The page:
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Win 7 Computer Loses ability to ping by DNS name

    Question

  • Hello everyone!  I've been a long time reader first time poster so hopefully you can help me on this one as much as you've helped others in the past.  

    Here's the problem:

    Windows computers (mainly Win 7 Pro but some XP) lose the ability to ping internal servers by host name randomly.  I have about 100 workstations and while working in an EMR program the program will freeze up because of a communication loss to the application host.  When this happens I can open a cmd prompt and can ping 8.8.8.8 can ping www.google.com can ping 192.168.80.10 (our DC) can ping 192.168.90.232 (the emr app server) can't ping DC01 (our DC) and can't ping EMR (our emr app server).  This happens on multiple different machines with nothing in common (i.e. not on the same switches, area of the building, etc.) and when it's happening the rest of the computers appear to be unaffected.  If you go to the affected machine and do either "ipconfig /renew", "ipconfig /flushdns" or "netsh int ip reset resetlog.txt" it comes back up and all is well.  

    My Environment:

    Windows Server 2008 R2 Enterprise (fully licensed and updated) on all servers.

    All servers are running on top of VMware ESXi 5.0 hosts in a logical datacenter with one NFS based SAN, one iSCSI based SAN and a lot of free space on both.

    All servers are static IP in either the 192.168.80.0/24 or 192.168.90.0/24 ranges and all workstations are DHCP in the 192.168.80.76-230 with plenty of extra addresses available and no duplicate IPs.  

    Two main servers involved are DC01 which is a Domain Controller with all 5 FSMO roles, DHCP and DNS on it and EMR which is an app server with only SQL Server (2010 I think but shouldn't matter) and the EMR application.

    What I've Done So Far:

    Ran "dcdiag /tests:DNS /DnsAll" on the DC and everything tested correctly.

    Ran wireshark on the DC and saw nothing that really jumped out at me.

    Checked for errors on the switches.  Out of 384 ports I have two dropped packets since the last counter reset so I don't think that's it.

    Verified that several of the computers having the issue have different NICs/NIC Drivers so no common threads.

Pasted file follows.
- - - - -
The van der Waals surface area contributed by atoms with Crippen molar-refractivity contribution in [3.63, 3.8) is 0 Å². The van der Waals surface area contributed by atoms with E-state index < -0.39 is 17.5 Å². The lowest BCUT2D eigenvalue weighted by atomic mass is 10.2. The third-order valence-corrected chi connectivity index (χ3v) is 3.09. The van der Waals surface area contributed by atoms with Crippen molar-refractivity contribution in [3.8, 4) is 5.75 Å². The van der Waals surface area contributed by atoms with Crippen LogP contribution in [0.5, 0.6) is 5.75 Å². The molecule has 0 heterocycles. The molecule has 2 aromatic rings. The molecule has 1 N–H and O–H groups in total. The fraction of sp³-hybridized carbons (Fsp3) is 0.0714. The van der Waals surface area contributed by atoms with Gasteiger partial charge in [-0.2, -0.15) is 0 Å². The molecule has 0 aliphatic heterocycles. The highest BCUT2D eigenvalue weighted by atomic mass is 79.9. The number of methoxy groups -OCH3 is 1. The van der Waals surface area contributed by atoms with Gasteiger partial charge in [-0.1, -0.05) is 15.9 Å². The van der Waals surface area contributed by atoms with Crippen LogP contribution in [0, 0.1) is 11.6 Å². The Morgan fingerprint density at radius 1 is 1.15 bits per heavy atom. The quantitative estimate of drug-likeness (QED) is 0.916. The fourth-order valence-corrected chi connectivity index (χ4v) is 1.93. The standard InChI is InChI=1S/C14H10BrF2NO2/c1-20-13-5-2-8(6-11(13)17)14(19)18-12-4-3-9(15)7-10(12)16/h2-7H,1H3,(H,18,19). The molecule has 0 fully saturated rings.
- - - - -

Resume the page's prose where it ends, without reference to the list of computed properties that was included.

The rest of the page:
Checked for common updates on the workstations and recent updates on the servers.

    Created a new vswitch in vmware to give one dedicated NIC to each of the two VMs in question here with no load balancing or fancy stuff happening.

    Beat my head against he wall repeatedly!!!  :)

    I really appreciate any help the collective guru hive has.

    Thanks,

    Bryan


    Tuesday, October 15, 2013 4:12 PM

All replies

  • Hi,

    You referred the term “ping by DNS name” in the title.

    So I wonder if you can ping by IP address.

    Since you captured some packets, did you see the response packet to DNS request from DNS server?

    I would appreciate if you can provide ipconfig /all on both server and client side when the issue occurred.

    Thank you.


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    Wednesday, October 16, 2013 8:48 AM
  • Thanks for the response.  Yes, I can ping by IP all the time with no problems to both internal and external targets.

    Unfortunately, since the problem strikes workstations (seemingly) randomly I haven't been able to be sitting at one when it happened.  However I did write a small bat with this command:

    :TOP

    ipconfig /all >> C:\testlog.txt

    netstat -ano >> C:\testlog.txt

    sleep 10

    GOTO TOP

    I started this script running on the domain controller and on the workstation of the user that's been complaining the most before we opened one morning and when the problem occurred I went back and examined the results.  Every set of ipconfig and netstat was almost identical with the exception of some port 80 netstat results on the workstation from websurfing.

    Any thoughts?

    Wednesday, October 16, 2013 2:08 PM
  • I just realized I didn't answer your other question about the response packet.  The answer is I think so but when I ask when a problem occurred I get answers like "about 10:30" from the users which makes going through packet captures on the DC pretty hard to know if I'm seeing the right time frame or not.  Sorry I don't have a better answer.
    Wednesday, October 16, 2013 2:11 PM
  • I had similar problems with a network a while back, which turned out to be related to the network configuration on VMware.

    In this case the network guys had configured my VMware network trunks to use the spanning-tree protocol on the physical switches. VMware would spread the load of traffic over multiple adapters, and the spanning-tree protocol would detect packets that were sent under the same network but from a different connection. It would cause network outages ranging from 3 to 30 seconds.

    Don't know if this is the case in your network, but it might be worth checking.

    Wednesday, October 16, 2013 2:18 PM
  • Jaap,  thanks for the input.  This was actually one of the first things I've checked.  In my original post I mentioned that I pulled the two VM's that this problem affects out of the vswitch and gave them dedicated physical NICs so, as I understand VMWare networking to work, what you're talking about shouldn't be happening.  Also, the network doesn't go down at all.  Just the affected host drops DNS resolution ability for a little while.  It's very weird.

    Good thought though!  Thanks and keep 'em coming.

    Wednesday, October 16, 2013 2:55 PM
  • ***UPDATE***  I spun up a second DC with only Directory Services and DNS roles installed, changed DHCP settings to include new DC as secondary DNS and the issue appears to have gotten better.  Still not gone but better.  Any ideas?

    I'll continue working on it and post a solution if I find one.

    Monday, November 04, 2013 2:00 AM